Lovin’ > Hatin’? McDonald’s Hit with 25 Sexual Harassment Lawsuits



McDonald’s is currently facing 25 lawsuits and federal complaints that were filed May 21 in 20 American cities accusing the world’s largest restaurant chain and its franchises of sexual harassment, gender-based discrimination, and subsequent retaliation.

The cases were initiated by the labor group Fight for $15, have the legal support of the ACLU and are being funded by the TIME’s UP Legal Defense Fund, an organization formed in response to the sexual assault allegations made against movie mogul Harvey Weinstein. Some of the claims being made in the lawsuits include the following:

  • A single mom in Missouri was forced to quit her job at McDonald’s after she accused her area manager of repeated sexual harassment.
  • A Florida woman who complained of continual sexual assault by a male coworker subsequently had her work hours cut from 25 hours a week to just seven.
  • A female McDonald’s floor manager in Michigan was terminated after she experienced sexual assault on the job, both physical and verbal. Her general manager told her to “deal with it” and she was required to work with her assailant after the incident, despite her objections.

The lawsuits against the fast-food giant are attempting to have the corporation designated a “joint employer” of workers at McDonald’s franchises, making the company liable when its franchises violate labor laws. But it likely won’t be easy for the plaintiffs to hold McDonald’s responsible for the actions of its franchises. In two earlier cases, California federal judges ruled that McDonald’s does not retain enough control over franchise workers to be considered a joint employer.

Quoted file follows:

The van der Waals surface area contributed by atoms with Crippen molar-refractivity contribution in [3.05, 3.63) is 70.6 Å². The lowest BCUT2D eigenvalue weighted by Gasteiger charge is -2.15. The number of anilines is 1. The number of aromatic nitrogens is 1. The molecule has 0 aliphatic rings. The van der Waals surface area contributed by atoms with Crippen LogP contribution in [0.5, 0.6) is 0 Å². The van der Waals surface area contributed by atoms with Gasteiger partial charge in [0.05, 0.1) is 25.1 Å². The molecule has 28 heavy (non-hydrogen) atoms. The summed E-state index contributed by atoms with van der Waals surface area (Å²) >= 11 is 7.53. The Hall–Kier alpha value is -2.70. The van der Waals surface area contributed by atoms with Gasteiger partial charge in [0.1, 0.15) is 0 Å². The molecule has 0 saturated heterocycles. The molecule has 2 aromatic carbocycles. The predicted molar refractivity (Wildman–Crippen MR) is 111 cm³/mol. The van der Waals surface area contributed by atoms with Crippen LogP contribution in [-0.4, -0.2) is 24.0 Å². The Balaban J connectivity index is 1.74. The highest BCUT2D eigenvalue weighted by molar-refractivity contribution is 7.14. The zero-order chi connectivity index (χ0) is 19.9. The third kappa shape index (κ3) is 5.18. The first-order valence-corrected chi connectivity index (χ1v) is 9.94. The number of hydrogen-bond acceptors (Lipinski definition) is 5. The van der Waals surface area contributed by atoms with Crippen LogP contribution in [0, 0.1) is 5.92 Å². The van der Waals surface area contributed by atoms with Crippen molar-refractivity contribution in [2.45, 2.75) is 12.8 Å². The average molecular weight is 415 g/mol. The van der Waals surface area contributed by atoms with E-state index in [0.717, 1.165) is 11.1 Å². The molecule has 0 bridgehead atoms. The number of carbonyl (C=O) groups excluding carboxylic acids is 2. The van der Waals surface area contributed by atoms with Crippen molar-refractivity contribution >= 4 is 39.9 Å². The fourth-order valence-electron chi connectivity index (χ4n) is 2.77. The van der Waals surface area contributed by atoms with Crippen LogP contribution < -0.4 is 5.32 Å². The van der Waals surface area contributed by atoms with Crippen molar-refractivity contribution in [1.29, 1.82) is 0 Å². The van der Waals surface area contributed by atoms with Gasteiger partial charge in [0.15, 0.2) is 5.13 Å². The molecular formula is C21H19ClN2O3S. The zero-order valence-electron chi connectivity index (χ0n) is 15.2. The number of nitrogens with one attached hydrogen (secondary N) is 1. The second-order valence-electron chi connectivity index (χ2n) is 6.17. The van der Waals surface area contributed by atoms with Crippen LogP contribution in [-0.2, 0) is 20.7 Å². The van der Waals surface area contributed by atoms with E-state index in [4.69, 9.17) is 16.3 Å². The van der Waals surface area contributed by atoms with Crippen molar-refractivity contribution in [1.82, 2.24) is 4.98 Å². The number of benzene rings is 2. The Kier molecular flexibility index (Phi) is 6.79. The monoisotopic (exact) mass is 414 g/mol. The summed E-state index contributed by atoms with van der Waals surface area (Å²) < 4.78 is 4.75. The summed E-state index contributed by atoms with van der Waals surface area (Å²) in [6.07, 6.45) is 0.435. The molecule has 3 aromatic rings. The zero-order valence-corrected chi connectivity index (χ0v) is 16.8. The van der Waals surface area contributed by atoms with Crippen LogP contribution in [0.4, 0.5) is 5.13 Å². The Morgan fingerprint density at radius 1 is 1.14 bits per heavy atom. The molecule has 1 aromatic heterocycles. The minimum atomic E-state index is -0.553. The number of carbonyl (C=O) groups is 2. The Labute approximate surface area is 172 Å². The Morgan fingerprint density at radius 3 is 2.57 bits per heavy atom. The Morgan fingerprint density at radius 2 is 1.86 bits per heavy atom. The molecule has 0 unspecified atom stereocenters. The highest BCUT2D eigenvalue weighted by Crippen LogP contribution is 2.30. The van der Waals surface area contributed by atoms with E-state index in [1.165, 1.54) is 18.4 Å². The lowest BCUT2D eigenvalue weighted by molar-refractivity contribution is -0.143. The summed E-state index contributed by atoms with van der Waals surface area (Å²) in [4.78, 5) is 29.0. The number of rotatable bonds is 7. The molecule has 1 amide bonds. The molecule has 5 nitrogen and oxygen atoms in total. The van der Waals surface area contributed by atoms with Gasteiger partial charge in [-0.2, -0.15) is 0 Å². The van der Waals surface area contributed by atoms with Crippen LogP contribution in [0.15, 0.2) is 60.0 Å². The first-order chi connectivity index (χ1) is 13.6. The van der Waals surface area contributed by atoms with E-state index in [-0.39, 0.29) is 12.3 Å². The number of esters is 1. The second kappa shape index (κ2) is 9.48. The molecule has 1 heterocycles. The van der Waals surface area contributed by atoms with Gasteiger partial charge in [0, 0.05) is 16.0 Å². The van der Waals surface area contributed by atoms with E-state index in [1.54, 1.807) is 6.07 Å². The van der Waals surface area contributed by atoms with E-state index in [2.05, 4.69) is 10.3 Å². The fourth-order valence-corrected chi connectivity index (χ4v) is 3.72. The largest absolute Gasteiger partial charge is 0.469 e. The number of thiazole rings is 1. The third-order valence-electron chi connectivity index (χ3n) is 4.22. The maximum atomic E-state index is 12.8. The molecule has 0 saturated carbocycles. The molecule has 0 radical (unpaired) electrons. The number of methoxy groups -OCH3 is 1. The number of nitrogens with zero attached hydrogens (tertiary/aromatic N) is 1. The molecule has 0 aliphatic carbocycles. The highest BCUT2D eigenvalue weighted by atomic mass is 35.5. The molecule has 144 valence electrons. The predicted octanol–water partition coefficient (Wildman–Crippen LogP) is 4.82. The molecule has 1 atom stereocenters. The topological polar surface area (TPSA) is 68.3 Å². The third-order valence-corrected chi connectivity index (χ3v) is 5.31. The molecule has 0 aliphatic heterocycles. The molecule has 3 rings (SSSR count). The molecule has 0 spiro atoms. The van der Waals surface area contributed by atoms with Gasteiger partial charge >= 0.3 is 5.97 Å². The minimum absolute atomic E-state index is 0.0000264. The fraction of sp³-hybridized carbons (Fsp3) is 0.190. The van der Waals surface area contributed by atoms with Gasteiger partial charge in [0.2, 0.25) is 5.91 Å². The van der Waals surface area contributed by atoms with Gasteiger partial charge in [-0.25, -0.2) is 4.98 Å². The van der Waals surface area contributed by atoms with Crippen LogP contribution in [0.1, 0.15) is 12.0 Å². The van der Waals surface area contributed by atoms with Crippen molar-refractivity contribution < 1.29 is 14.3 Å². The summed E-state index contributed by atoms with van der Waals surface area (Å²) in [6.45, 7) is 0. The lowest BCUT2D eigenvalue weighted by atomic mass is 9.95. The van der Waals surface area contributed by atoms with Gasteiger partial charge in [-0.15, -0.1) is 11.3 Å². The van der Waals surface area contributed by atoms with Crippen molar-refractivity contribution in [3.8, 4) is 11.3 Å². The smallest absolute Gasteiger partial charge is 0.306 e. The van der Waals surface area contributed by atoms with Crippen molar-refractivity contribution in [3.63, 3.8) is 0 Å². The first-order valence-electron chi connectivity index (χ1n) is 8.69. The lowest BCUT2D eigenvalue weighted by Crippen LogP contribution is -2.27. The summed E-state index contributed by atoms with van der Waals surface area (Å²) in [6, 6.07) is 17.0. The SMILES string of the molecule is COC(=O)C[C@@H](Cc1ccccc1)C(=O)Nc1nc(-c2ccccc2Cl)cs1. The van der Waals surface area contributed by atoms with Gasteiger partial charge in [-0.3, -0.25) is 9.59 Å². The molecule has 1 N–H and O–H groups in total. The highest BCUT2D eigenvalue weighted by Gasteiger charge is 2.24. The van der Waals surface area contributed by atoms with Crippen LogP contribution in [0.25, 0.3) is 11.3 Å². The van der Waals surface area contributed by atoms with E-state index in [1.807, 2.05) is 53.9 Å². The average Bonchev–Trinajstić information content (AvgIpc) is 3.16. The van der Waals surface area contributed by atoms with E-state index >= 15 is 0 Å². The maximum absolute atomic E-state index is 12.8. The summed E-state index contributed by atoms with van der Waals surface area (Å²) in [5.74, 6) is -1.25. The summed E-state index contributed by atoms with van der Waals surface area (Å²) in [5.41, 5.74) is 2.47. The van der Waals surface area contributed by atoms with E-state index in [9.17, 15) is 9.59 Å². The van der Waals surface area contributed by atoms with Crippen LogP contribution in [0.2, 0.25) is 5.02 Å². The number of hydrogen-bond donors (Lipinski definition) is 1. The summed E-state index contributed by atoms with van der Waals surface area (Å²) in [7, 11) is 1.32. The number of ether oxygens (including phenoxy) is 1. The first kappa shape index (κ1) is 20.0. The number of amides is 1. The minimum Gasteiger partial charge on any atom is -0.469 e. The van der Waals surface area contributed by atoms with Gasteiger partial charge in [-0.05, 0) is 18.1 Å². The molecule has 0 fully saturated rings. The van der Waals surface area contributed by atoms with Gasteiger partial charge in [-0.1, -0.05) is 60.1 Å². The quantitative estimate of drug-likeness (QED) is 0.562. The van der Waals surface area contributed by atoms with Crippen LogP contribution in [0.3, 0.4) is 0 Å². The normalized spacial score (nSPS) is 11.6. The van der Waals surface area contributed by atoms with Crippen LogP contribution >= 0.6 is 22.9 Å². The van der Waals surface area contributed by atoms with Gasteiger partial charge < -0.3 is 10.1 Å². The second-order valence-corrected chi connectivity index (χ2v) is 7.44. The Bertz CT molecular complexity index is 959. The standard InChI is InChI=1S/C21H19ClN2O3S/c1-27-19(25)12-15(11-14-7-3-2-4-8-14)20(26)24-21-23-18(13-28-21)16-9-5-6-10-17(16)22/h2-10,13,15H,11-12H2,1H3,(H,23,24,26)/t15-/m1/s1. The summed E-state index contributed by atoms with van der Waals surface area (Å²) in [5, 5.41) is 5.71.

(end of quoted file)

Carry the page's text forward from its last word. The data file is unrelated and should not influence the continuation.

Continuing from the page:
According to research conducted by the U.S. Equal Employment Opportunity Commission (EEOC), at least one-fourth of women in the U.S. experience some form of workplace harassment during their lifetime, and some studies suggest that the number is actually closer to 80%. The EEOC estimates that 75% of those who experience sexual harassment fail to report the behavior because they believe that nobody will believe them, nothing will be done, they will be blamed for the conduct, or they will be the targets of employer retaliation if they complain.

Sexual abuse in the fast-food industry and specifically among those working low wage jobs is especially widespread. According to the U.S. Bureau of Labor Statistics, the median annual pay for food and beverage serving and related work was $21,750 annually in 2018, approximately $10.45 per hour. The restaurant industry employs an estimated half of all American women at some point in their lives, and most have faced low wages, uncertain schedules, and little or no paid benefits. As a result, female workers are at a high risk for mistreatment from colleagues as well as customers.

According to Sharyn Tejani, director of the TIME’S UP Legal Defense Fund, as many as 25% of all U.S. workers – particularly women of color who are employed in low-wage positions – endure sexual harassment at their work on a regular basis. “Few women working low-wage jobs have the financial security to challenge their harassment. By funding the legal representation of several workers at McDonald’s, we see potential for these charges to be a catalyst for significant change,” she said in a recent ABC News report.